You will also see a few small pyramids, which are still only partially reclaimed from the forest.

Balamku has been inhabited since about 300 B.C., but its most important buildings date from 300-600 A.D. The city was discovered only thirty years ago: the first to come here were looters-robbers, but archaeologists somehow miraculously found out about the discovery of black diggers and managed to repel the city. A little more, and the frieze would no longer be here.

Frieze to Balamka. Exploring the jungle at Balamka. Exploring the ruins of Balamku.

Calakmul – a city of monkeys lost in the jungle

This is perhaps the most striking, adventurous yet peaceful ancient Mayan city we’ve had the pleasure of visiting on our trip through Mexico. It’s great that it was the last of the ancient cities of Mesoamerica on our list and was the cherry on top of the cake of our Mexican tour.

Calakmul impresses with two enormous pyramids – as much as 45 meters high! There used to be 5,000 other buildings on top of them. It was one of the most powerful Mayan cities. Today it is hidden in the jungle away from civilization, so there is no traffic noise, no guides and tour groups, and generally very few tourists. Being in Calakmula is very pleasant. Now the town is ruled only nimble and curious howler monkeys, which with their crazy cries create a unique and even frightening atmosphere. And in these thickets are inhabited by jaguars.

Despite the great importance and fame of these ruins, very few tourists come here – very far from Cancun and other major cities. The area of the complex is so large that we only crossed paths with other people a couple or three times during our few hours walk through the ruins. A complete immersion into the atmosphere of this unique place! I am very grateful to fate that it introduced me to this magical city.

A curious monkey in Calakmula. Climbing the Mayan pyramid in Calakmula. The city is almost hidden in the jungle – only a few pyramids still peek out. At the top of the pyramid.

Other Mayan pyramids and cities

Of course, in addition to these Mayan ruins, there are many other remarkable abandoned ancient cities in southern Mexico, many of them beautiful and unique. I will tell you about the eight sites that, after a thorough immersion in the subject, I chose for our travel program. These eight cities particularly interested me and fit comfortably into our itinerary, so they earned the right to be visited. All in all, I admit, this choice is partly subjective, but at the same time it is thoughtful and thorough. If you do not have the time or desire to dive into the topic and look for pyramids to visit, then choose them from my list – you will not regret it.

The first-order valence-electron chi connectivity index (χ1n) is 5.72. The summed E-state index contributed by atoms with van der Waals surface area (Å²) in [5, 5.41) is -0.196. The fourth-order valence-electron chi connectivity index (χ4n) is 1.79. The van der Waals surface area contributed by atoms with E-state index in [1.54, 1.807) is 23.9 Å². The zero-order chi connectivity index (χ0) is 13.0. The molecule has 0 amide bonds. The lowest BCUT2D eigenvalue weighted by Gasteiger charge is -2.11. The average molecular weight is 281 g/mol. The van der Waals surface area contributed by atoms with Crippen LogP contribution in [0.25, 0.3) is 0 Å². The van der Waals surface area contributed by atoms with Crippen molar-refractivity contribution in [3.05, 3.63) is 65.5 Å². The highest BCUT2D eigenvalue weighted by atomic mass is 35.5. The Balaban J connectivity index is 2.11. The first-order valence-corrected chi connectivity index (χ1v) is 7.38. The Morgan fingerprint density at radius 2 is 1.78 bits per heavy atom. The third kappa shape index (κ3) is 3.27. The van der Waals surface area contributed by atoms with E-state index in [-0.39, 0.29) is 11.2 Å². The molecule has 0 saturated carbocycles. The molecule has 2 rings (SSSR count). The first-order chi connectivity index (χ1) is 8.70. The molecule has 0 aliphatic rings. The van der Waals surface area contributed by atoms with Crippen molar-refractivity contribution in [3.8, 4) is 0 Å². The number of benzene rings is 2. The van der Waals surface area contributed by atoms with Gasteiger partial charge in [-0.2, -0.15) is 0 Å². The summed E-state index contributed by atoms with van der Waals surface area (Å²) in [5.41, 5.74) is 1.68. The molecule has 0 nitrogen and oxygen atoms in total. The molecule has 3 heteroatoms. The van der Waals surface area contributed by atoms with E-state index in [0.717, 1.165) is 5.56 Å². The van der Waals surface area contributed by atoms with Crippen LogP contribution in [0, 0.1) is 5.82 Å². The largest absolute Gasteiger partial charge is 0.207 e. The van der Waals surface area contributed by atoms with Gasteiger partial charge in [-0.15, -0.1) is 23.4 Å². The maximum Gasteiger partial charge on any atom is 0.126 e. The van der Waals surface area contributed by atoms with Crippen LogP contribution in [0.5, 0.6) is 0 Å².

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In addition to the Mayan pyramids in Mexico, you can also find ruins of other Mesoamerican civilizations. Especially famous is the ancient and mysterious city of Teotihuacan with its enormous Pyramid of the Sun. We didn’t have time to go there, but we visited the two great cities of Zapotec: Monte Alban and Mitla in Oaxaca – they are even more ancient than Mayan cities, have completely different architecture, are located in completely different landscapes and are certainly beautiful. Take note.

Map of Mayan ruins

Tainted Mayan Cities

I deliberately refused to visit Chichen Itza and the ruins in Tulum – they are terrible pops, vulgarities, and complete crap. For the sake of curiosity I stopped by the parking lots of both of these places to see for myself the environment and atmosphere – I was almost turned inside out by the bacchanalia that reigned there. Hundreds of cars and buses, innumerable hordes of tourists, greedy eyes of local attendants, eager to get more money, ungodly inflated prices for tickets and parking – it’s just hell for a traveler and a connoisseur of Mayan culture. I wouldn’t advise anyone to visit these attractions – it’s a betrayal of self, history, and culture.

We also refused to visit Ushmal and Ek Balam – these, until recently little-known Mayan ruins, have also been reached by the mass tourism industry.

Mayan Pyramid

A nameless Mayan pyramid, standing behind a fence in a small village just off the highway, which we accidentally found on our way to Tulum from Bacalar Lagoon. Mexico knows how to surprise!

15 Impressive Ruins of the Mayan Civilization

The Mayan civilization was one of the greatest pre-Columbian civilizations. Its scale stretched across the entire northern region of Central America, including the territories of the modern states of Guatemala, Belize, El Salvador, Mexico, and the southwestern outskirts of Honduras.


The peak of their urbanism and large-scale construction most Mayan city-states reached in the classical period from 250 to 900 AD. The most notable monuments of this period are the ancient temples that were built in almost every major city. For reasons still unknown, most Mayan centers fell into disrepair over the next few centuries. And by the time the conquistadors arrived, the Maya civilization was already in deep decline.

There are several versions of the possible cause of the civilization’s demise, including soil exhaustion, loss of water sources and erosion, earthquakes, disease, and probable military invasions by other highly developed cultures. Some Mayan cities of the highest historical and cultural value are included in the list of UNESCO World Heritage Sites. Of particular tourist interest today is the ancient architecture, stone sculptures, bas-reliefs and stylized religious paintings on the walls of houses. And as well as preserved massive palaces, ancient temples and pyramids.